Imperial Politics and Symbolics in Ancient Japan
is an ambitious and ground-breaking study that offers a new understanding of a formative stage in the development of the Japanese state. The late seventh and eighth centuries were a time of momentous change in Japan, much of it brought about by the short-lived Tenmu dynasty. Two new capital cities, a bureaucratic state led by an imperial ruler, and Chinese-style law codes were just a few of the innovations instituted by the new regime. Herman Ooms presents both a wide-ranging and fine-grained examination of the power struggles, symbolic manipulations, new mythological constructs, and historical revisions that both defined and propelled these changes.
In addition to a vast amount of research in Japanese sources, the author draws on a wealth of sinological scholarship in English, German, and French to illuminate the politics and symbolics of the time. An important feature of the book is the way it opens up early Japanese history to considerations of continental influences. Rulers and ritual specialists drew on several religious and ritual idioms, including Daoism, Buddhism, yin-yang hermeneutics, and kami worship, to articulate and justify their innovations. In looking at the religious symbols that were deployed in support of the state, Ooms gives special attention to the Daoist dimensions of the new political symbolics as well as to the crucial contributions made by successive generations of "immigrants" from the Korean peninsula. From the beginning, a "liturgical state" sought to co-opt factions and clans (uji) as participants in the new polity with the emperor acting as both a symbolic mediator and a silent partner. In contrast to the traditional interpretation of the Kojiki mythology as providing a vertical legitimation of a Sun lineage of rulers, an argument is presented for the importance of a lateral dimension of interdependency as a key structural element in the mythological narrative.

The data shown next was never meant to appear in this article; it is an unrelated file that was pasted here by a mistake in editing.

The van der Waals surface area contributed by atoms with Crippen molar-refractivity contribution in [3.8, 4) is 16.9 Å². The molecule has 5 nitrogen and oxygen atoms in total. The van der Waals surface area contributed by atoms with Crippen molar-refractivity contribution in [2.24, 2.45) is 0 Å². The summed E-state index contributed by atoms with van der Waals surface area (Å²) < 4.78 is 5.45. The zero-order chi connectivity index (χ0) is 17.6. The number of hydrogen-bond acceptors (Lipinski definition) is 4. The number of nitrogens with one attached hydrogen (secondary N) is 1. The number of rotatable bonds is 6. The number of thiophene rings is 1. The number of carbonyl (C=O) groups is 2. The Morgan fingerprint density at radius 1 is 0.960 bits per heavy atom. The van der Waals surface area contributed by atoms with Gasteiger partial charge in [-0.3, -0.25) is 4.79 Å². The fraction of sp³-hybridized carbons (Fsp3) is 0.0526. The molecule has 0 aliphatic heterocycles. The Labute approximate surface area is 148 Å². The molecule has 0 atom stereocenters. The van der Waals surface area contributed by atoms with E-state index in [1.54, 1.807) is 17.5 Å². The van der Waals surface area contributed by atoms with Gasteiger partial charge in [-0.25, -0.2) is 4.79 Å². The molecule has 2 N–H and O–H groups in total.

An enlightening line of interpretation woven into the author's analysis centers on purity. This eminently politico-ritual value central to Chinese Daoism and Buddhism was used by Tenmu as the emblematic expression of his regime and new political power. The concept of purity was most fully realized in the world of the Saiô princess in Ise and was later used by Ise ritualists to defend themselves against Buddhist rivals. At the end of the Tenmu dynasty, it was widely believed that avenging spirits were the principal source of danger and pollution, notions understood here as statements about the bloody political battles that were waged in Tenmu court circles.
The Tenmu dynasty began and ended in bloodshed and was marked throughout by instability and upheaval. Constant succession struggles between two branches of the royal line and a few outside lineages generated a host of plots, uprisings, murders, and accusations of black magic. This aspect of the period gets full treatment in fascinatingly detailed narratives, which the author skillfully alternates with his trademark structural analysis.
Imperial Politics and Symbolics in Ancient Japan is a boldly imaginative, carefully and extensively researched, and richly textured history that will reward reading by Japan specialists and students in several disciplines as well as by scholars with an interest in the role of religious symbolism in state formation.